A New Zealander who injected a best mate with heroin during a booze and drug-fuelled stag night in Sydney four years ago has pleaded guilty to manslaughter.
Daniel Gray admitted the charge in the Sydney District Court today and will be sentenced in May in relation to the death of fellow Kiwi Greg Wood in a Sydney hotel room on January 4, 2009.
However, Wood's widow has insisted he was not to blame. Kirsten, who was pregnant with the couple's daughter when the 33-year-old died, believed a coroner's inquest into her husband's death should have marked the end of what she considers a tragic accident.
She argued no one should be blamed for her loved one's death and wrote an impassioned plea to New South Wales state coroner Mary Jerram in 2011 urging her to let the matter rest.
However, the inquest was adjourned and the case forwarded to the NSW Director of Public Prosecutions who opted to charge Gray, an off-shore oil rig worker based in Perth.
Gray said the word "guilty" when the charge was read before Judge Solomon and made no further comment.
Gray made a forlorn bid to revive Wood when he realised his friend - who was in Sydney to act as best man at the wedding of New Zealander Mark Nees - was unconscious.
Wood died about four hours after the pair had taken a taxi to Kings Cross with the intention of purchasing a quantity of the drug and experiencing it for the first time.
During the inquest into Wood's death, Kirsten, in a letter to Jerram, said she and her husband's family did not want anyone held responsible.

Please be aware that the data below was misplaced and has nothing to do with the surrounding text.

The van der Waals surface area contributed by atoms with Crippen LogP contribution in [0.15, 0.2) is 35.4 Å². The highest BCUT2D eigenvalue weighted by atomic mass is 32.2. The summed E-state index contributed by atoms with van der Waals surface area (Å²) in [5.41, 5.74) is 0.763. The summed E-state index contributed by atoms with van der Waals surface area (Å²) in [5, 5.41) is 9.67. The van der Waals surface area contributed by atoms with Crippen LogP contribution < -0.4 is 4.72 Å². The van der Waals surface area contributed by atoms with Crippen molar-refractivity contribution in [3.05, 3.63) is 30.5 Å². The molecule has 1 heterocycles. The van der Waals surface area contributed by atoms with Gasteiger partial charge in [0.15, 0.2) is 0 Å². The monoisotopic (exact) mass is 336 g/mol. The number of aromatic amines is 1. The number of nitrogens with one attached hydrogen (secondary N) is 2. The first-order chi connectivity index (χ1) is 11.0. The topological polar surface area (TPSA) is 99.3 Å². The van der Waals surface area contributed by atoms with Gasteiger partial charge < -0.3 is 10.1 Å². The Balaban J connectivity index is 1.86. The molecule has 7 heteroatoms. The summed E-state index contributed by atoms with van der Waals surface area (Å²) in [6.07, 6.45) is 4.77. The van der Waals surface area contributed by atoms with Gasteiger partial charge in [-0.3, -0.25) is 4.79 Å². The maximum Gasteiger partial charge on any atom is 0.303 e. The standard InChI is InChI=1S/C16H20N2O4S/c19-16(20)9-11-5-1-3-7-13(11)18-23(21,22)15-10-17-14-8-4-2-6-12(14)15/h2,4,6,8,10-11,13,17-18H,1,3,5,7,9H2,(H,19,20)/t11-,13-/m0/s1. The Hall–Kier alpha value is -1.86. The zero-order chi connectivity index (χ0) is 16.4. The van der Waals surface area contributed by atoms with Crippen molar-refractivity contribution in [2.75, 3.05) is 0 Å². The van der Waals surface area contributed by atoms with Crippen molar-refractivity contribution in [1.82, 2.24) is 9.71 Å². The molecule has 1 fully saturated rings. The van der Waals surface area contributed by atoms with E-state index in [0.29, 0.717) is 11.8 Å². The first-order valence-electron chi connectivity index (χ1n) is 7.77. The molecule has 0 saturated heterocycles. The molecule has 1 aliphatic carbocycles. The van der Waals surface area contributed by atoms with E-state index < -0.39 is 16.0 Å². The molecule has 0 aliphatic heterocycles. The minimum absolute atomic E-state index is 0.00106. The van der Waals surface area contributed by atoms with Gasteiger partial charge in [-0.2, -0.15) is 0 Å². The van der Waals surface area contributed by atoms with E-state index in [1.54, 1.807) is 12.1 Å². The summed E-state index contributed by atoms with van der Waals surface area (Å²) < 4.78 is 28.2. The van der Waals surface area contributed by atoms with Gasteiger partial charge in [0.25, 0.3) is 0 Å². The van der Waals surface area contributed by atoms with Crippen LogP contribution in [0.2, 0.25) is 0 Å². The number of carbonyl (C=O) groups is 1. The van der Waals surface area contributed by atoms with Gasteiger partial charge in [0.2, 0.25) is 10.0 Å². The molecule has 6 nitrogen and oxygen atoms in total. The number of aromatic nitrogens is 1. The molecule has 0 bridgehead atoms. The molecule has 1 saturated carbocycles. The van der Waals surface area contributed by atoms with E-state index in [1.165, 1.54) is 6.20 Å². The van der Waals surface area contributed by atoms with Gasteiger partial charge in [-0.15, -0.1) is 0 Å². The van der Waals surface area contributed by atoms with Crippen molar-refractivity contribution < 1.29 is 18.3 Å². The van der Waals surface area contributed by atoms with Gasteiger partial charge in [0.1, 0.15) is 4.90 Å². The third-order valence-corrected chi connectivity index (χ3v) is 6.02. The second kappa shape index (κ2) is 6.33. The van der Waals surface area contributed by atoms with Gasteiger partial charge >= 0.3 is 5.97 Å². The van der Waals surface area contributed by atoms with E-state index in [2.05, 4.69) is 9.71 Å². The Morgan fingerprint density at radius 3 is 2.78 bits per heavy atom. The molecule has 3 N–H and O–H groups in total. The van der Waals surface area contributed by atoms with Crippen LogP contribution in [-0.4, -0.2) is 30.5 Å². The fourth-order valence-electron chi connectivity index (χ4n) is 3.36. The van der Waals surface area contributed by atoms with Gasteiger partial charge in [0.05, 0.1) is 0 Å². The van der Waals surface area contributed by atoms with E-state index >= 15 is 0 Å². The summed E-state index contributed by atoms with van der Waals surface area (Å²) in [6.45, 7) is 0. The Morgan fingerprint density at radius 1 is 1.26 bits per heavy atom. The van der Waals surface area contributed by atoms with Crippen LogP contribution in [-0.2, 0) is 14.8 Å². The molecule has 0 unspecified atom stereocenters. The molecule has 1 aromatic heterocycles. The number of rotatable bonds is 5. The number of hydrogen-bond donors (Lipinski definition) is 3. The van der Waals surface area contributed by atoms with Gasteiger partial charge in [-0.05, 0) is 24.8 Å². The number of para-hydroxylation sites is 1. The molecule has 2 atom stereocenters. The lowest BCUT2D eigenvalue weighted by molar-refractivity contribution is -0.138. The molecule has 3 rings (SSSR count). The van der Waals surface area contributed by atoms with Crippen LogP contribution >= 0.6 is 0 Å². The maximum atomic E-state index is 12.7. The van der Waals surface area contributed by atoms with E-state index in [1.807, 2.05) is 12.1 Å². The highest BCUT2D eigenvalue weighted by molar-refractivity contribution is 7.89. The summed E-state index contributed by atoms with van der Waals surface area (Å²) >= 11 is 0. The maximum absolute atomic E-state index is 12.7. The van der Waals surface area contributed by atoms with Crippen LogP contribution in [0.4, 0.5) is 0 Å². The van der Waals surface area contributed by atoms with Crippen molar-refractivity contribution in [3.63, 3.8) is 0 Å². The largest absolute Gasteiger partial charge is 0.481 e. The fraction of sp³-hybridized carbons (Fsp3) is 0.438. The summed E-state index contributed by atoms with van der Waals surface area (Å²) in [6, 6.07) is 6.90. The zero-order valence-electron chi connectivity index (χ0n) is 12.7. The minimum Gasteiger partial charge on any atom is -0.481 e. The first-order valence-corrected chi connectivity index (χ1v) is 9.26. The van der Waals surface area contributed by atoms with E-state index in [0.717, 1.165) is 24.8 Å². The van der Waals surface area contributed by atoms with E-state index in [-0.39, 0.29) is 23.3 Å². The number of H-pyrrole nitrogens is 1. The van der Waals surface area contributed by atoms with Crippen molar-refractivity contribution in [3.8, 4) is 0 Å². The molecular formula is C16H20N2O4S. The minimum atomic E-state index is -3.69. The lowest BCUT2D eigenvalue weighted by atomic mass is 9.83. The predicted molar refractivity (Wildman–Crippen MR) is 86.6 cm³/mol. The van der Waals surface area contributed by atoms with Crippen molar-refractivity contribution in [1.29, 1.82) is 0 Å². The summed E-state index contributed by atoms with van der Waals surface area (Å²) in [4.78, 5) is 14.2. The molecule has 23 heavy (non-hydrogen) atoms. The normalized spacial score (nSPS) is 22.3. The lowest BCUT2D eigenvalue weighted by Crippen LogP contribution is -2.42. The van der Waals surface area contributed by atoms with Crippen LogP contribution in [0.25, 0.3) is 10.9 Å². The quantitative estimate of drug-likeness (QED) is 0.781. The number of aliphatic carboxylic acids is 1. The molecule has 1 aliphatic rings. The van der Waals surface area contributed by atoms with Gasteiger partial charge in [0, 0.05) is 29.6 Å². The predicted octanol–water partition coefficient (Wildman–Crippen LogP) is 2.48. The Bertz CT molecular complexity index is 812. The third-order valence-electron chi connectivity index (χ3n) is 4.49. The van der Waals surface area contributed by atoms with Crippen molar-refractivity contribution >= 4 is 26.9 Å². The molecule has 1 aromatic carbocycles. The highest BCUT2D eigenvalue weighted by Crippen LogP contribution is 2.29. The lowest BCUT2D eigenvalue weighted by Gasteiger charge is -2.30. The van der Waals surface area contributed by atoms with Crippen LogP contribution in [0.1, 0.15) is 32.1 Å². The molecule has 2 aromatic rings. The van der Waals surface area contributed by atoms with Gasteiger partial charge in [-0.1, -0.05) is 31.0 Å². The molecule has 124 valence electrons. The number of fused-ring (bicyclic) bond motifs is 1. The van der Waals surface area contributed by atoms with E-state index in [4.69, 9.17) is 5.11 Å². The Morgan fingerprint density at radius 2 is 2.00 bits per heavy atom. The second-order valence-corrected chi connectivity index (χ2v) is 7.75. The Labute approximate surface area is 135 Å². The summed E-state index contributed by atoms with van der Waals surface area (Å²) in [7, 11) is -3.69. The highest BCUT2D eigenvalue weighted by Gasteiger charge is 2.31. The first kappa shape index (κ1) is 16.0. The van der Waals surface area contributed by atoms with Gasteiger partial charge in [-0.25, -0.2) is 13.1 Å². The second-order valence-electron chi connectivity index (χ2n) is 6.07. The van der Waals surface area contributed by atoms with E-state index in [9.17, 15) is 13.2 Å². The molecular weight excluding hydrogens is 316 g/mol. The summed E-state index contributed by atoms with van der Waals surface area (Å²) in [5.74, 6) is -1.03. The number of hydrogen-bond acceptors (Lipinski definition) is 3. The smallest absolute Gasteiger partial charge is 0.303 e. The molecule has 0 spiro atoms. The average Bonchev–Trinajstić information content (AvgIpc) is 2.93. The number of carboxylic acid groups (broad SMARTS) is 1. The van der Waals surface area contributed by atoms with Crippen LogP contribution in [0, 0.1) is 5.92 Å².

"Myself, Greg's family, and I'm sure Greg himself, would not want any further action as a result of his death to be taken against anyone, including Dan Gray.
''I can't emphasise my own and Greg's family's views on this enough. It's taken a lot for me to get through the past two-and-a-half years, and I don't feel further consequences post this inquest would be appropriate. I'm sure it would also further extenuate mine and Greg's family's grieving," she wrote.
The Woods had been living in London and the wedding followed a trip home to spend Christmas with family and friends.
"His death came as a huge shock to all his friends and family, and [it] has been a significant loss to me," she wrote.
"It changed my world completely, and I returned from London to be closer to my family, particularly with a new baby on the way.
''Over the past two years I have often thought how could he have been so selfish and stupid to be taking a multitude of drugs that evening. But, to be honest, that was Woody. Always pushing the limits, thinking of consequences later, somehow believing he was invincible."
Jerram described Kirsten's letter as thoughtful and noting Gray, who attended the inquest but did not give evidence, had been "crushed" by the tragedy - but she still chose to refer the matter to the DPP.
After an all-night pub crawl the childhood friends returned to their central city hotel about 5am.
Once inside Wood decided he wanted to try heroin and convinced Gray to accompany him to Kings Cross an hour later.
In an extract from a police statement read to the NSW Coroner's Court, Gray said Wood was anxious to try the drug.
"I've got to, we want to do it," Gray reported Wood as saying. "I'll be safe with you Dan . . . we'll go do it, I can't wait to do it, you know."
Wood paid AUD$100 (NZ$123) for a purple water balloon containing what they thought was a small amount of heroin.
They were too drunk to inject themselves, so decided to inject each other.
According to Gray's statement, Wood fell asleep immediately and began snoring.
Another friend, Benjamin Hunt, testified he visited the room that morning and found Gray performing CPR on Wood.
An ambulance was called at 10am, an officer was present at 10.16am, but Wood was pronounced dead at 10.29am.